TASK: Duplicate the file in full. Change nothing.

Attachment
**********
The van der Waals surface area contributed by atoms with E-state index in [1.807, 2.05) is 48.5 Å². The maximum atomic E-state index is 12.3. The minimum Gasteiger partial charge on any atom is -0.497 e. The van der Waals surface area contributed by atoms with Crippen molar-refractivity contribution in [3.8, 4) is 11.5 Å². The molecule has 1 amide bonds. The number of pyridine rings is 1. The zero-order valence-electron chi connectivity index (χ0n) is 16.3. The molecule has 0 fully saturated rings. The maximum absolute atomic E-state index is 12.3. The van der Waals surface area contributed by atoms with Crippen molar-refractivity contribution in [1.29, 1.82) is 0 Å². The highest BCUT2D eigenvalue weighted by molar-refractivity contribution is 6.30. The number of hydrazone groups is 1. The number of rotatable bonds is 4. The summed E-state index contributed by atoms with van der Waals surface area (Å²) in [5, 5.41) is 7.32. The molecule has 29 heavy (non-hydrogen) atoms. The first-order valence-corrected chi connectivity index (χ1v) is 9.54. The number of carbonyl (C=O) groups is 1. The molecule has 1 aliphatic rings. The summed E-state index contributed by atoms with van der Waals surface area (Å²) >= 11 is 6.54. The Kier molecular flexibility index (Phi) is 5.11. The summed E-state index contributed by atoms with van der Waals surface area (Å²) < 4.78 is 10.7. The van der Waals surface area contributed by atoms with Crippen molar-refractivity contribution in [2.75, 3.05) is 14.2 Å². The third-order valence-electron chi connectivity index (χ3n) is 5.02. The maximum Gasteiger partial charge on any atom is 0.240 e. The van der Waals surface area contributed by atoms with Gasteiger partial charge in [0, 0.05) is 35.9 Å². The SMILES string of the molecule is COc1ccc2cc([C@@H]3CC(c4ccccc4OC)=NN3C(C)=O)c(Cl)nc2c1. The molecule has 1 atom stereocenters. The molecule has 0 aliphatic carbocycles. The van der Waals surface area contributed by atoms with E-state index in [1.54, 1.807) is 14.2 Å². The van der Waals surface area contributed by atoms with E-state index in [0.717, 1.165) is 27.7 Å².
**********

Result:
The van der Waals surface area contributed by atoms with E-state index in [1.807, 2.05) is 48.5 Å². The maximum atomic E-state index is 12.3. The minimum Gasteiger partial charge on any atom is -0.497 e. The van der Waals surface area contributed by atoms with Crippen molar-refractivity contribution in [3.8, 4) is 11.5 Å². The molecule has 1 amide bonds. The number of pyridine rings is 1. The zero-order valence-electron chi connectivity index (χ0n) is 16.3. The molecule has 0 fully saturated rings. The maximum absolute atomic E-state index is 12.3. The van der Waals surface area contributed by atoms with Crippen molar-refractivity contribution in [1.29, 1.82) is 0 Å². The highest BCUT2D eigenvalue weighted by molar-refractivity contribution is 6.30. The number of hydrazone groups is 1. The number of rotatable bonds is 4. The summed E-state index contributed by atoms with van der Waals surface area (Å²) in [5, 5.41) is 7.32. The molecule has 29 heavy (non-hydrogen) atoms. The first-order valence-corrected chi connectivity index (χ1v) is 9.54. The number of carbonyl (C=O) groups is 1. The molecule has 1 aliphatic rings. The summed E-state index contributed by atoms with van der Waals surface area (Å²) >= 11 is 6.54. The Kier molecular flexibility index (Phi) is 5.11. The summed E-state index contributed by atoms with van der Waals surface area (Å²) < 4.78 is 10.7. The van der Waals surface area contributed by atoms with Crippen molar-refractivity contribution in [2.75, 3.05) is 14.2 Å². The third-order valence-electron chi connectivity index (χ3n) is 5.02. The maximum Gasteiger partial charge on any atom is 0.240 e. The van der Waals surface area contributed by atoms with Gasteiger partial charge in [0, 0.05) is 35.9 Å². The SMILES string of the molecule is COc1ccc2cc([C@@H]3CC(c4ccccc4OC)=NN3C(C)=O)c(Cl)nc2c1. The molecule has 1 atom stereocenters. The molecule has 0 aliphatic carbocycles. The van der Waals surface area contributed by atoms with E-state index in [1.54, 1.807) is 14.2 Å². The van der Waals surface area contributed by atoms with E-state index in [0.717, 1.165) is 27.7 Å².